If you’re thinking about starting a new business, but are wondering where you should file your Articles of Incorporation, here are some ideas to help you figure out what to do:
The Delaware Option
Thousands of startup companies choose to incorporate in Delaware each year, due to its low incorporation and franchise fees. Companies don’t actually have to operate in the state that they file their incorporation in, and incorporated companies that conduct business outside of Delaware aren’t required to pay Delaware’s state income tax. Also, legislation in Delaware allows for corporations with less than 30 shareholders to be managed directly by those shareholders.
Yet Delaware incorporation is the most beneficial to larger companies that intend to offer their shares to the public, and for this reason the majority of Fortune 500 companies and those in the NYSE are incorporated in Delaware.
If you incorporate in Delaware but operate in another state, you may have to go through additional processes to qualify to do business in your state of operation. You may also have to file annual reports and franchise taxes in both Delaware and your state of operation.
Also, if you incorporate but do not operate in Delaware, you will need to designate a resident agent with a physical street address in Delaware. The resident agent is someone designated to receive important legal and other documents on the company’s behalf, and is a legal requirement.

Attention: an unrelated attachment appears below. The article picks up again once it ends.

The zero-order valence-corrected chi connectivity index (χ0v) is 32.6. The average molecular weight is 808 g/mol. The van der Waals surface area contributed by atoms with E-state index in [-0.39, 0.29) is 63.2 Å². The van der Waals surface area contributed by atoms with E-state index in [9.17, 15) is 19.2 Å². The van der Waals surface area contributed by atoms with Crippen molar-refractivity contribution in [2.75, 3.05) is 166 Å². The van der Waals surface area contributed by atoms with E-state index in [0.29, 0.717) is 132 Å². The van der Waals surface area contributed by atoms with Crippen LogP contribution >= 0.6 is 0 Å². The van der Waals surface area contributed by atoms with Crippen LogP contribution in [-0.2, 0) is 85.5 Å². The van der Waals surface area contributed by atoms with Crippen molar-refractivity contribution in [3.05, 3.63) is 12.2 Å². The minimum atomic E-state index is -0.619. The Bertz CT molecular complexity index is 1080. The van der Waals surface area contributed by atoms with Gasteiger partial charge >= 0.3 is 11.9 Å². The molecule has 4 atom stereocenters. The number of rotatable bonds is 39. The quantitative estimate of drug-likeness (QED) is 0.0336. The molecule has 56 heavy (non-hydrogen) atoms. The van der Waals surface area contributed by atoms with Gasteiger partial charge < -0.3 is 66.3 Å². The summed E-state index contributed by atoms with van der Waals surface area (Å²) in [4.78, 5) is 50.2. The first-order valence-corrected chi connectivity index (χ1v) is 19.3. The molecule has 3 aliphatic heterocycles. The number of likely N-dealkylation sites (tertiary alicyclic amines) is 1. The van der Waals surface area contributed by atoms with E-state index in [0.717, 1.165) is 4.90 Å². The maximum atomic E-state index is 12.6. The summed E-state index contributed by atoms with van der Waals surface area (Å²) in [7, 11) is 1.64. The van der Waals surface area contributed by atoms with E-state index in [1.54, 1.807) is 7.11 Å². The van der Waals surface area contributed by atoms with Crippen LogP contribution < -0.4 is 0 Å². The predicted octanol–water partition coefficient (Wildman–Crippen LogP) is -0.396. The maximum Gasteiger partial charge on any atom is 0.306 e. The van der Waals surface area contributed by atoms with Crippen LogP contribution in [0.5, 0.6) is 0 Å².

The Nevada Option
Nevada’s favorable corporate laws have made it an increasingly popular state of incorporation in recent year. Nevada has no corporate profit tax, personal income tax, or franchise tax. Nevada also has minimal reporting and disclosure requirements, such as not requiring shareholders to be listed publicly.
However, like the Delaware incorporation, it is larger corporations that have the most to gain from incorporating in Nevada. If you incorporate in Nevada and operate in another state, you again may have to qualify to do business in that other state, and deal with the reporting requirements of both states.
Incorporating in your home state or state of operation is the least costly and least complicated. Unlike in other cases, you won’t have to qualify to do business in your home state as a “foreign corporation,” or file annual reports and pay income and franchise tax in multiple states.
Also, when incorporating in your state of operation, you or someone closely associated with your company can serve as your company’s resident agent, which ensures that you will personally receive important documents with no extra time, money, or extra communication required.